Oil and gas reserves must be left unburned to achieve the goals of the Paris Climate Agreement: study | The Canadian News

Researchers estimating how much of the world’s coal, oil and natural gas reserves should be left unburned to stem the rise of climate-changing gases in the atmosphere say even more of these fossil fuels should be left in the ground.

The researchers, from University College London, say previous estimates, published in 2015, needed to be updated.

They now estimate that nearly 60% of the world’s oil and gas reserves and 90% of coal reserves must remain in the ground by 2050 to meet the climate goals of the Paris Climate Agreement.

Those limits would give the world a 50 to 50 chance of limiting global warming to 1.5 degrees Celsius (2.7 degrees Fahrenheit) compared to pre-industrial times, according to their study in the journal Wednesday. Nature.

“We believe the new paper adds more weight to recent research indicating that global fossil methane oil and gas production should peak now,” said Dan Welsby, lead author and energy and environment researcher at University College. from London at a press conference on Tuesday. . “We found that global production needs are declining at an average annual rate of about 3 percent (through) 2050.”

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Emissions from burning fuels for electricity, transportation and other uses have long been known to be the main driver of climate change, pulling carbon long buried in fossil fuels out of the ground and depositing it in the atmosphere in the form of carbon dioxide. Scientists say these heat-trapping gases are causing sea level rise and extreme weather events around the world.

The last study like this was several months before world leaders drafted the 2015 Paris agreement and pledged to reduce warming to below 2 degrees Celsius (3.6 degrees Fahrenheit), but preferably limit it to 1.5. Celsius degrees.

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That study, also conducted by scientists at University College London, looked at how much countries would have to limit fossil fuel emissions to keep warming at 2 degrees Celsius. They found that a third of the oil reserves, half of the gas reserves and 80% of the coal reserves should remain in the ground.

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The emission reductions proposed in this latest study dramatically increase the amount of fossil fuels that would have to remain in the ground to meet the Paris targets.

The study comes less than a month after the International Panel on Climate Change. reported that the world will likely cross the 1.5 degree Celsius warming threshold in the 2030s under five emission reduction scenarios. The scientific consensus is that any warming above 1.5 degrees Celsius could lead to catastrophic impacts, such as the loss of species.

While acknowledging the bleak outlook of the IPCC report, Welsby said he wanted to model a scenario that would limit the worst impacts of climate change.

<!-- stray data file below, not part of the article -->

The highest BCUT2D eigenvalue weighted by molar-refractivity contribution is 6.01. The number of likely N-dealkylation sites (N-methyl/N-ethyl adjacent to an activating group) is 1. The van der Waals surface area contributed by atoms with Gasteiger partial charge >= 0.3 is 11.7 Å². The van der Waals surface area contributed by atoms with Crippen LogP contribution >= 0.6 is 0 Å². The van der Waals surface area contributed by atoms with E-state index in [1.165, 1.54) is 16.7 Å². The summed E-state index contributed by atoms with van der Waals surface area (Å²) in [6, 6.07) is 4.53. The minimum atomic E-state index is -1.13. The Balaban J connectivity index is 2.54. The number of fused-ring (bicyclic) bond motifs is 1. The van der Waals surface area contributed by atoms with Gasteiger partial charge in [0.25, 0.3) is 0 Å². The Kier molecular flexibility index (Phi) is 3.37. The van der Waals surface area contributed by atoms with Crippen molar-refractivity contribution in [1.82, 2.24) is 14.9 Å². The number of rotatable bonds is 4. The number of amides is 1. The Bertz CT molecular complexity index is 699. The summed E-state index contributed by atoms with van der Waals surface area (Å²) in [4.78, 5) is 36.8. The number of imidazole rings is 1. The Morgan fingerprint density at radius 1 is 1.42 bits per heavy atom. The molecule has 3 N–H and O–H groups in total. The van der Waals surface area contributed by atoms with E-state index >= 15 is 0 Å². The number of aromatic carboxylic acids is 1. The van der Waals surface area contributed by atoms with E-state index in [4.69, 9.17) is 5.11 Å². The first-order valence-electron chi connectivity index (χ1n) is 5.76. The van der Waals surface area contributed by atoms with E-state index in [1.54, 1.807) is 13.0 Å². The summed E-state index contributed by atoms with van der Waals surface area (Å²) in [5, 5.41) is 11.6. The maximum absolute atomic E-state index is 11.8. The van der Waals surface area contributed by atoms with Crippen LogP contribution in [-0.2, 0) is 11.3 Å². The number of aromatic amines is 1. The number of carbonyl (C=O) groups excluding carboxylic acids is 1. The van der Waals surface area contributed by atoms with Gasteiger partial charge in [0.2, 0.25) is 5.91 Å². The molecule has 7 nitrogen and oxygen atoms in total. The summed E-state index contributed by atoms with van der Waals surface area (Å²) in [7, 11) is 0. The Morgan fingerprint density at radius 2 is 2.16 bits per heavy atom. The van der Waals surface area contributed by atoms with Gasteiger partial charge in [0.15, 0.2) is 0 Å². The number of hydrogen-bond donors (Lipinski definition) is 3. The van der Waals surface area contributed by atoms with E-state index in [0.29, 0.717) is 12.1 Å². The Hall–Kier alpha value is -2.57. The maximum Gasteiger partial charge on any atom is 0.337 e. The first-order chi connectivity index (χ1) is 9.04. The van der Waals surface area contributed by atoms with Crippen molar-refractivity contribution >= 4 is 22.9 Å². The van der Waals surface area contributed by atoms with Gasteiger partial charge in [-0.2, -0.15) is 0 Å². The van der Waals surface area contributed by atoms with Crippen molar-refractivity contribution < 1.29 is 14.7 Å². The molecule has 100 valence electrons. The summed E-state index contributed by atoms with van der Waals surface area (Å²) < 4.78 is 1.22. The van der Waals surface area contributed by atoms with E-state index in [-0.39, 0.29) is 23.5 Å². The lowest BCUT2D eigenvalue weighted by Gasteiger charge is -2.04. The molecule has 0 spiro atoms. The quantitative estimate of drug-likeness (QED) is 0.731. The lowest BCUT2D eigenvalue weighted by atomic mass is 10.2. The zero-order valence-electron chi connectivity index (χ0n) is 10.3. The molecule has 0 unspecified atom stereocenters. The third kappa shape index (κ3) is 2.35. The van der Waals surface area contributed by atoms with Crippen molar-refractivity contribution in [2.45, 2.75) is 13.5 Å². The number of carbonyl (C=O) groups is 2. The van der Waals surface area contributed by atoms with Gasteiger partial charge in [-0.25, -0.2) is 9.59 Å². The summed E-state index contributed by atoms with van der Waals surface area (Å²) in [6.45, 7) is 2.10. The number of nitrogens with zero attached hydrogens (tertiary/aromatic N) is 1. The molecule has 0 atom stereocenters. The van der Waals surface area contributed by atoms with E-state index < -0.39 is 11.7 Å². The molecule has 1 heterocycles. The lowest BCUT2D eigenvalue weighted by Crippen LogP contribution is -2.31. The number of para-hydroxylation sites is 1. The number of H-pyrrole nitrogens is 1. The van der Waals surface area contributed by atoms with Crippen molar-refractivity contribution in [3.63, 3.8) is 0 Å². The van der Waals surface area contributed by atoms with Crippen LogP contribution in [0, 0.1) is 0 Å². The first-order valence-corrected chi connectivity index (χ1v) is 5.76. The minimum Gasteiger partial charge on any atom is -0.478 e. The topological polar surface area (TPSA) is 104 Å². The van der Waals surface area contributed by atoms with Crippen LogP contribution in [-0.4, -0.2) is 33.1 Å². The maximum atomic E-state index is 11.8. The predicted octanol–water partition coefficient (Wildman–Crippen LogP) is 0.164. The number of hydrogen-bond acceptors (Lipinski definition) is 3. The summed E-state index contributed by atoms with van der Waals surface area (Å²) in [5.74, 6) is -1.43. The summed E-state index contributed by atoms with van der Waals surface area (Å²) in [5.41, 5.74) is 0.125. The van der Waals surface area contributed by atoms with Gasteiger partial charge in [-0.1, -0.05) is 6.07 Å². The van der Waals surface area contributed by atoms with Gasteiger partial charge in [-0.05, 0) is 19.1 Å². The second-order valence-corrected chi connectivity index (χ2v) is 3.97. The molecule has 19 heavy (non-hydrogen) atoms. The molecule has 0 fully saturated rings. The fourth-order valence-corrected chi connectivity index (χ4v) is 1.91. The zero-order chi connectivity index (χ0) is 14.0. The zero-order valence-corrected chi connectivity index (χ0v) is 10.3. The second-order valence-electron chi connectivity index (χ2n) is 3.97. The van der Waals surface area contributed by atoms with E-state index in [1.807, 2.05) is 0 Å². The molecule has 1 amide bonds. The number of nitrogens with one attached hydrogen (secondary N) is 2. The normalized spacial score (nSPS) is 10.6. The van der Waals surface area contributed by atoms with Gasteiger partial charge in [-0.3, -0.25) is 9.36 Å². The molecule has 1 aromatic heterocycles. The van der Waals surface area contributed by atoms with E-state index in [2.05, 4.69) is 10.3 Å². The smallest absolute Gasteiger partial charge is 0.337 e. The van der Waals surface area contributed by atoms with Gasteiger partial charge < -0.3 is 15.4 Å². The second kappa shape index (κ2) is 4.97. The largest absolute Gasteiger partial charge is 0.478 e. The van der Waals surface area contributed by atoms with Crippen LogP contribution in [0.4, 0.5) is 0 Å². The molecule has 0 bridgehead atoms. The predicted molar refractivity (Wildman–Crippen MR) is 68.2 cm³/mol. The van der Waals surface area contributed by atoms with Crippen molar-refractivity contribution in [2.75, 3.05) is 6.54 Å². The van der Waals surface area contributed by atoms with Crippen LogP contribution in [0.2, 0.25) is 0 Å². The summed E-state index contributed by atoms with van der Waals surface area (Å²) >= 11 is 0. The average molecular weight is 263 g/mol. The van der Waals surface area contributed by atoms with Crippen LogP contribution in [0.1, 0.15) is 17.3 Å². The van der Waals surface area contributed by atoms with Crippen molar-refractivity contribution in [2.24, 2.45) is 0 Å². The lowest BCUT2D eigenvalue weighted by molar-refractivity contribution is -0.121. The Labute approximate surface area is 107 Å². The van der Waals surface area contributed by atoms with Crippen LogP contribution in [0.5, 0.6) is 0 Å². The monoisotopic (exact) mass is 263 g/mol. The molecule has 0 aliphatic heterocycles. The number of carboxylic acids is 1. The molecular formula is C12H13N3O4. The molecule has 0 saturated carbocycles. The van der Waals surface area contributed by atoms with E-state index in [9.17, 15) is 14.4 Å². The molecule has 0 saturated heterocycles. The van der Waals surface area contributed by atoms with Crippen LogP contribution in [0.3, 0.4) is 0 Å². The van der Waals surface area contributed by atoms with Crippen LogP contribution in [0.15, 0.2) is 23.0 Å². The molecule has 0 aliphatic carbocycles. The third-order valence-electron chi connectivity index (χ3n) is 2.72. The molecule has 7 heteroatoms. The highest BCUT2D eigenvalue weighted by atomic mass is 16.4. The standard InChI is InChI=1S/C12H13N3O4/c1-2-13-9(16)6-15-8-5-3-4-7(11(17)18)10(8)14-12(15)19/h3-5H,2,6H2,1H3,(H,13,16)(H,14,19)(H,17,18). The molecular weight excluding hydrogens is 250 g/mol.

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Dr. Philip J. Landrigan, editor-in-chief of the Annals of Global Health, said the document underscores the importance of government and corporate policies in limiting warming. “Nations and corporate entities need to realign their goals and leave oil, gas and coal in the ground if we are ever going to get there,” Landrigan said.

His magazine was one of more than 200 health and medical publications that co-published an editorial Sunday calling on world leaders to take emergency action to stop global warming.

In the editorial, medical and public health professionals highlighted the health impacts already caused by our changing climate.

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Dr. Renee Salas, who works in the emergency department at Massachusetts General Hospital, said she has seen patients arrive with health conditions that have been created or exacerbated by the impacts of climate change, such as heat stroke and respiratory problems.

While all are at risk of adverse health impacts from climate change, Salas said, children, the elderly, the poor and racial minorities are disproportionately affected most.

A report last week by the US Environmental Protection Agency. found that poor people and people of color will be disproportionately affected by intense heat, flooding, and air pollution caused by our changing climate.

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Katharine Egland of Gulfport, Mississippi saw her home nearly destroyed by Hurricane Katrina in 2005. The busy 2020 hurricane and storm season cost her an additional $ 12,000 in damage. And he spent most of his vacation last week helping Gulf Coast residents survive and recover from Hurricane Ida.

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As chair of the Environmental and Climate Justice Committee of the National Association for the Advancement of Colored People, she has seen first-hand how poor and minority residents of the region suffer the most from the impacts of climate change.

While welcoming the fossil fuel findings from the new climate studies, Egland said she’s frustrated that world leaders haven’t taken more steps to reduce warming.

“Usually when these reports come out,… front-line communities say, ‘Okay, we practically knew that,’” he said. “And we advocate keeping it all underground. And we keep hearing the reasons why that can’t be done, but we know it must be done. “

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